“Do you want to fly with me and check out the crops?”

That was the question I got more than 25 years ago from a fertilizer dealer in my county who also had his pilot’s license. I had never flown in a small, local airport rental plane before. To be sure, I was balancing thoughts of manhood preservation against trepidation and outright fear. A bevy of questions ensued.

How big is the plane?

When was the last engine tune up?

Are small, plastic-lined bags provided, or do I need to bring my own?

Is there enough room in the cockpit for me along with my camera gear and a Bible?

Ultimately, I decided to take that flight and was glad I did. Yes, the plane was small — really small. As the plane gained altitude off the runway, I only hoped that if the worst occurred, we’d go down in an alfalfa field. It seemed senseless and cruel to cash-out with a final resting place among soybeans.

Once at cruising height, I soon became fascinated by the view from above and got lots of great 35mm slide photos that I could later use in presentations. The time in the air, about an hour, passed quickly, and we landed without incident, though I had wished questions regarding tire pressure and brake maintenance schedules were previously posed.

Fast-forward about 20 years when I got my next offer to fly. This time it came from a recently retired fellow parishioner in my church. He had decided to fill some time in his pension years by getting a pilot’s license. With newly minted license in hand, he was looking for seat 1B passengers.

I now knew what to expect from the small, rented aircraft, though pilot experience reservations did creep into my subconscious. Now with digital photography possible, I again couldn’t pass up on the opportunity. As before, the experience was captivating, and my personal pilot flew me wherever I wanted to go to evaluate predetermined farms, fields, and research plots.

For the next six years, my church friend and I made our annual “State of the Crops” flight around the county.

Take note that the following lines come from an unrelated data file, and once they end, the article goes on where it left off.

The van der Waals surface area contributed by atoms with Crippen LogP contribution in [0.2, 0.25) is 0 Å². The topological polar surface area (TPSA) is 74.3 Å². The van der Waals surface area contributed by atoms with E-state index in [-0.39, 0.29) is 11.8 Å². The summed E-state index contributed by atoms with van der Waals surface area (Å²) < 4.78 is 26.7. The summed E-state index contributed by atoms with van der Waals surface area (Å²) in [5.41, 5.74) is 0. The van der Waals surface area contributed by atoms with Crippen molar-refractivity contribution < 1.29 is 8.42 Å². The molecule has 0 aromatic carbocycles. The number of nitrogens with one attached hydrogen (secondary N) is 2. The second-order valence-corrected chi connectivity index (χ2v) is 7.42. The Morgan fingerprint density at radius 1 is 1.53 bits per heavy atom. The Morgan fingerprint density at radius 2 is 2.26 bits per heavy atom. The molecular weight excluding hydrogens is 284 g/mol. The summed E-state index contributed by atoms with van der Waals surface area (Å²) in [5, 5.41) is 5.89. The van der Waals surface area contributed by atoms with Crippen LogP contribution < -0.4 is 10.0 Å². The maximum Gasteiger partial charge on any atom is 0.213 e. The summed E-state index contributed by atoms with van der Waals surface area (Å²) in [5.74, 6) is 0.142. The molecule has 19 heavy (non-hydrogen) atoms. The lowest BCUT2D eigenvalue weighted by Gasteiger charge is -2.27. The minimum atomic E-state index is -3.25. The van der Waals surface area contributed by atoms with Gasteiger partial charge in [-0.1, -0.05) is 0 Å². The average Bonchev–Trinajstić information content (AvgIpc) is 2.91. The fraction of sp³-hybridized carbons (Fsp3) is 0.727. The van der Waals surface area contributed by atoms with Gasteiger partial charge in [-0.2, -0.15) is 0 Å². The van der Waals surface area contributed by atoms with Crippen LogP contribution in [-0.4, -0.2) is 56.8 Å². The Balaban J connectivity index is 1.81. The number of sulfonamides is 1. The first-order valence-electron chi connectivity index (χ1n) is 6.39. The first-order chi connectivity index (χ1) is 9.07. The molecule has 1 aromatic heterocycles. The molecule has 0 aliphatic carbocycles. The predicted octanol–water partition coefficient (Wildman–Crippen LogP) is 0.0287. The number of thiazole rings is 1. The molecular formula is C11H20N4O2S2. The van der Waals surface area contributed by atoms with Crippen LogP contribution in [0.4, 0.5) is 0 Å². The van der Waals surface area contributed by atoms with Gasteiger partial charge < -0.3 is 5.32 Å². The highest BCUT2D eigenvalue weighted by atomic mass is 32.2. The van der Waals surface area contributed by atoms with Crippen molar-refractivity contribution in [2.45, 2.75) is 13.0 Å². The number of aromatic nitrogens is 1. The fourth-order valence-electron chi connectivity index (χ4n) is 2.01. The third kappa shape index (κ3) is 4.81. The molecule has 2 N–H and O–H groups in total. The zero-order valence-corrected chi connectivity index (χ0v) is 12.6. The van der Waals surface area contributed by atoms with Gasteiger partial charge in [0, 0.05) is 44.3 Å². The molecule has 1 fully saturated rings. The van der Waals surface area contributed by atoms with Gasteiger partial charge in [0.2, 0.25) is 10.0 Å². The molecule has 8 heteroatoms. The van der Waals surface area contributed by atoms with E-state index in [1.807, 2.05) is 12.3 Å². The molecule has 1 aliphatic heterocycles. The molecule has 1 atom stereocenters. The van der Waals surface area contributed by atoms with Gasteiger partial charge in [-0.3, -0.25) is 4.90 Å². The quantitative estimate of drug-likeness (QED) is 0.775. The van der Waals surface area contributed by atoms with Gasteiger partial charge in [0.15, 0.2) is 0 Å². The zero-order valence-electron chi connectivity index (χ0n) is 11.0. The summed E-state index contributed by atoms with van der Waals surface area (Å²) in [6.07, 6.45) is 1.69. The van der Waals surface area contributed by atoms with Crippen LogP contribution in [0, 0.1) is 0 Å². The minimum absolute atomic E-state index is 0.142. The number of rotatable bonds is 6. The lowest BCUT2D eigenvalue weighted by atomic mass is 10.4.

Each time I drove back to my office from being on one of those flights, I often thought how great it would be if every farmer had the opportunity to “fly” their acreage. From the air, there are things that are easy to see that simply can’t be or are harder to discern on the ground. Nitrogen deficiency, drainage problems, tile line locations, and even planter or seeder malfunctions are easily viewed.

It’s also easy to see from the air how what we do or don’t do on the land in terms of soil and nutrient management can impact surface water quality. The connectivity of surface water movement from field to stream and lake is easily identified. Agriculture from the air is a great advertisement for growing forage crops of any type.

My small aircraft flying experiences are the primary reason why the relatively rapid use and acceptance of unmanned aerial vehicles (UAVs), also referred to as drones, in agriculture hasn’t surprised me. In addition to videos and photos that can be obtained, advancements in the evaluative technology and ease of operation have also been impressive.

These days, when I visit a farm or ranch for a feature story, I’m not surprised to see a UAV sitting on a bench or in the back seat of a pickup. Farmers and ranchers are using UAVs for a variety of functions that range from checking cattle location and health to monitoring for pests and irrigation functionality. Many crop input suppliers are also offering UAV services to their clients.

Viewing and evaluating agriculture from the air will never take the place of boots on the ground. Verification will always be needed; however, the aerial view offers a unique and useful perspective, and it’s one that I still wish every farm or ranch operator could witness at least once per year.